I am trying to better understand why this query optimization is so significant (over 100 times faster) so I can reuse similar logic for other queries.
Using MySQL 4.1 - RESET QUERY CACHE and FLUSH TABLES was done before all queries and result time can be reproduced consistently. Only thing that is obvious to me on the EXPLAIN is that only 5 rows have to be found during the JOIN ? But is that the whole answer to the speed? Both queries are using a partial index (forum_stickies) to determine deleted topics status (topic_status=0)
Screenshots for deeper analysis with EXPLAIN
slow query: 0.7+ seconds (cache cleared)
SELECT SQL_NO_CACHE forum_id, topic_id FROM bb_topics WHERE topic_last_post_id IN (SELECT SQL_NO_CACHE MAX (topic_last_post_id) AS topic_last_post_id FROM bb_topics WHERE topic_status=0 GROUP BY forum_id)
fast query: 0.004 seconds or less (cache cleared)
SELECT SQL_NO_CACHE forum_id, topic_id FROM bb_topics AS s1 JOIN (SELECT SQL_NO_CACHE MAX(topic_last_post_id) AS topic_last_post_id FROM bb_topics WHERE topic_status=0 GROUP BY forum_id) AS s2 ON s1.topic_last_post_id=s2.topic_last_post_id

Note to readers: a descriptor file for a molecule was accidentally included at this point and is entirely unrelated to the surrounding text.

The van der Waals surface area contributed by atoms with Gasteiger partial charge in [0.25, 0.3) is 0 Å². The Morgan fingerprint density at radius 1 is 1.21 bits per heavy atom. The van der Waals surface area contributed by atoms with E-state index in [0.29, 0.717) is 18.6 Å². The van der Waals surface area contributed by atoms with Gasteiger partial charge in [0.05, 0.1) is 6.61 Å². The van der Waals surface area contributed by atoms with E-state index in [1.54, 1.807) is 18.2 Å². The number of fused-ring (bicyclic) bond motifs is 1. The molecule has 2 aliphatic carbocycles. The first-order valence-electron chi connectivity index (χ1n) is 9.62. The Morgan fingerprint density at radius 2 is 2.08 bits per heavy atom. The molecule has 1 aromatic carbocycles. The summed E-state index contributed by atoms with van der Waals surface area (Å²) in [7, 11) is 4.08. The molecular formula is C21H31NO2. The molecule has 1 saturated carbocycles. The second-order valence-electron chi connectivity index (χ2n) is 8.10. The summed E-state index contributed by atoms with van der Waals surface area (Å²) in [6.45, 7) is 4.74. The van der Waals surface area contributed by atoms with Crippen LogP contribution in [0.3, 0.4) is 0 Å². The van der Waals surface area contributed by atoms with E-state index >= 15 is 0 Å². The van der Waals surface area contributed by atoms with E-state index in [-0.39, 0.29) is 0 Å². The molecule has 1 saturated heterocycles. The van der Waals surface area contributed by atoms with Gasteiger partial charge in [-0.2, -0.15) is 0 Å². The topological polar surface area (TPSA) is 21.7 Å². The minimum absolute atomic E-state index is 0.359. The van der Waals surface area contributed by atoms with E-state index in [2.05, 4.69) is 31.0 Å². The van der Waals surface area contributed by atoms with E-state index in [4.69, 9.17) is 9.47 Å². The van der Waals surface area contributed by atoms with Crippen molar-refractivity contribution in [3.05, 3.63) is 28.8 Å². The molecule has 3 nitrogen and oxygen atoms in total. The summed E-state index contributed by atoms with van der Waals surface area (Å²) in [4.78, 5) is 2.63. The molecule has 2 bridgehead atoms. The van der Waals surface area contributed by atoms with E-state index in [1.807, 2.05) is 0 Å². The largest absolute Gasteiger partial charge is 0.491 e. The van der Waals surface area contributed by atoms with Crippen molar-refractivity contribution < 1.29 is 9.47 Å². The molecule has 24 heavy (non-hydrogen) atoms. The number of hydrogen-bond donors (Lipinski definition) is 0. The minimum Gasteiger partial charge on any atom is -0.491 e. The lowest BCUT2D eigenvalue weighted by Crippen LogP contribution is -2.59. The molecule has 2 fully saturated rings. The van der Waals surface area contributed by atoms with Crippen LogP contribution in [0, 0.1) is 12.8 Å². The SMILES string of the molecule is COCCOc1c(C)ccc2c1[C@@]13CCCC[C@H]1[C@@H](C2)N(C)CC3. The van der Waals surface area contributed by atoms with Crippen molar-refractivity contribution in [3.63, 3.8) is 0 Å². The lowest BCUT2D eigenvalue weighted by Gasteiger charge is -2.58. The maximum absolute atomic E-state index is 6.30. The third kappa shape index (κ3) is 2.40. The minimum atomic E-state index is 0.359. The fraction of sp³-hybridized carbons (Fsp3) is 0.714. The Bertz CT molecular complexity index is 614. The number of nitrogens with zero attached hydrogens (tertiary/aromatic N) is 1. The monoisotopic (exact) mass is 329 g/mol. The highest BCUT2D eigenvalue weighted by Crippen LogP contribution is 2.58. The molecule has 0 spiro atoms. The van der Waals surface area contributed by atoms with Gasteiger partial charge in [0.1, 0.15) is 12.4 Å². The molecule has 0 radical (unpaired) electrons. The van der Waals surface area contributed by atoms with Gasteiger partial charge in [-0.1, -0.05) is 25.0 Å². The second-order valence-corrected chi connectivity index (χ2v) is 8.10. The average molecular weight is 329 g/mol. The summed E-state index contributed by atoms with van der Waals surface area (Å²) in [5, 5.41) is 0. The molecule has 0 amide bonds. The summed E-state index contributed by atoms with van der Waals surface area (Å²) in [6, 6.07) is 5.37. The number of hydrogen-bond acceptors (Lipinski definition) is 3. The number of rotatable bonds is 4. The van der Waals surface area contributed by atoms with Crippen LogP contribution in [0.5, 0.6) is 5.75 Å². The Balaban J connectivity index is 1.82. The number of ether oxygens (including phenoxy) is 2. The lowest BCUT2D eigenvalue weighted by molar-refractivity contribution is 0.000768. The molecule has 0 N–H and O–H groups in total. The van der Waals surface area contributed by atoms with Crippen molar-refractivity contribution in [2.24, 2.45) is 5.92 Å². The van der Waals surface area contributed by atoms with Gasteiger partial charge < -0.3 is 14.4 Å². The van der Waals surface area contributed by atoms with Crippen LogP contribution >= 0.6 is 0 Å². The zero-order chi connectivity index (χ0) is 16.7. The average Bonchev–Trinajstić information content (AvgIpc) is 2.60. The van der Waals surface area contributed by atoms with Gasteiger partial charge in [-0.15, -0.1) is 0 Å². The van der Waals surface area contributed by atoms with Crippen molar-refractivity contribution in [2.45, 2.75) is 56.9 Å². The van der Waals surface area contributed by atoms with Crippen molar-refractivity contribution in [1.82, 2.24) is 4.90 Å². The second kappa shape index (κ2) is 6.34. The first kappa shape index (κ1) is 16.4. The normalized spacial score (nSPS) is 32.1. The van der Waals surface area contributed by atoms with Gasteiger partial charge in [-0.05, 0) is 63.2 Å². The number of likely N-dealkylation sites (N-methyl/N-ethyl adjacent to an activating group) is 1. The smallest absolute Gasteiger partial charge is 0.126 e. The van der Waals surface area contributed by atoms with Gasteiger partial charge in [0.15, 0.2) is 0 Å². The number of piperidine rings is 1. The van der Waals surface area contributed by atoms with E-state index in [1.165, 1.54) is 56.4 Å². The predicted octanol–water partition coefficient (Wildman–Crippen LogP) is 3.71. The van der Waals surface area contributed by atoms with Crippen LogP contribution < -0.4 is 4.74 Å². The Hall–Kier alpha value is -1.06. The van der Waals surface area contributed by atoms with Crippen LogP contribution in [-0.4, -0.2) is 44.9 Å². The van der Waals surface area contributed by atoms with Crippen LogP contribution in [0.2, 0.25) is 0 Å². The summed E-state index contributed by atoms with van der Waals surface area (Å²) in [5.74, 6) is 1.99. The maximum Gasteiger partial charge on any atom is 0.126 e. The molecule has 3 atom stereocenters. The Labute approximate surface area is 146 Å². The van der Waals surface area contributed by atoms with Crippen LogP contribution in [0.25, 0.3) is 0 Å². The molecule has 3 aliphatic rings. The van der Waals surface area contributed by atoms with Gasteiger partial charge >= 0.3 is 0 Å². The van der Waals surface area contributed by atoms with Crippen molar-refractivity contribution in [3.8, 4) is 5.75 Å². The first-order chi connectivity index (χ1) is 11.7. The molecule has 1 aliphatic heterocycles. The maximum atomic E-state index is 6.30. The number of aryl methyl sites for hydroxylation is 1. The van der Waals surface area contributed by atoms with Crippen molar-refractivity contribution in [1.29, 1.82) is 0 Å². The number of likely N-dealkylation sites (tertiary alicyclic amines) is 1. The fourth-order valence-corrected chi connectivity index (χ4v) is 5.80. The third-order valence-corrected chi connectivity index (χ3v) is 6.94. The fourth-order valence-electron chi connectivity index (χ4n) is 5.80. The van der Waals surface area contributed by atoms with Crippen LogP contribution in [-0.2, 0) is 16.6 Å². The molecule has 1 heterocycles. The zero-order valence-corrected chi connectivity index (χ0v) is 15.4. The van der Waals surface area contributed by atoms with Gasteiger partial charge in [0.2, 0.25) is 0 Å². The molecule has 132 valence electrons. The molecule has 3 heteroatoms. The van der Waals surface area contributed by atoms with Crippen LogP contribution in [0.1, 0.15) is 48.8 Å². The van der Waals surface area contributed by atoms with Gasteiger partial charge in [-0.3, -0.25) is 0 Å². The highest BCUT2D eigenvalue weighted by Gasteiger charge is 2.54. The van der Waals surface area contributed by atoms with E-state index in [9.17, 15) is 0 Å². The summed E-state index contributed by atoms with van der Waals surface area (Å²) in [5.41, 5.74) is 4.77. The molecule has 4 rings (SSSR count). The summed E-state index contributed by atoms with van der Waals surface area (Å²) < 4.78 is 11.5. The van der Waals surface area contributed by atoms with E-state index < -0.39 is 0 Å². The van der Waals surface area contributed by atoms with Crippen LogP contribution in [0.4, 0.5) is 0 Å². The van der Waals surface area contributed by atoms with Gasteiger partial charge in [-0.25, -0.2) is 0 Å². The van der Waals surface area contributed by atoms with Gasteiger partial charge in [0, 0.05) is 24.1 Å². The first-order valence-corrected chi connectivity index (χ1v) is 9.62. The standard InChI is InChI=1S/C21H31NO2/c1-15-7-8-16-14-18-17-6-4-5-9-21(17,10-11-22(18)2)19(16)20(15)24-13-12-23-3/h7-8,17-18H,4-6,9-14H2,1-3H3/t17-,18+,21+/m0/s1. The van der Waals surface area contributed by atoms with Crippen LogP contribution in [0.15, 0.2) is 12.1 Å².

Note there is no index on the most important column (
topic_last_post_id) but that cannot be helped (results are stored for repeated use anyway).
Is the answer simply because the first query has to scan
topic_last_post_id TWICE, the second time to match up the results to the subquery? If so, why is it exponentially slower?
(less important I am curious why the first query still takes so long if I actually do put an index on
update: I found this thread on stackoverflow after much searching later on which goes into this topic Subqueries vs joins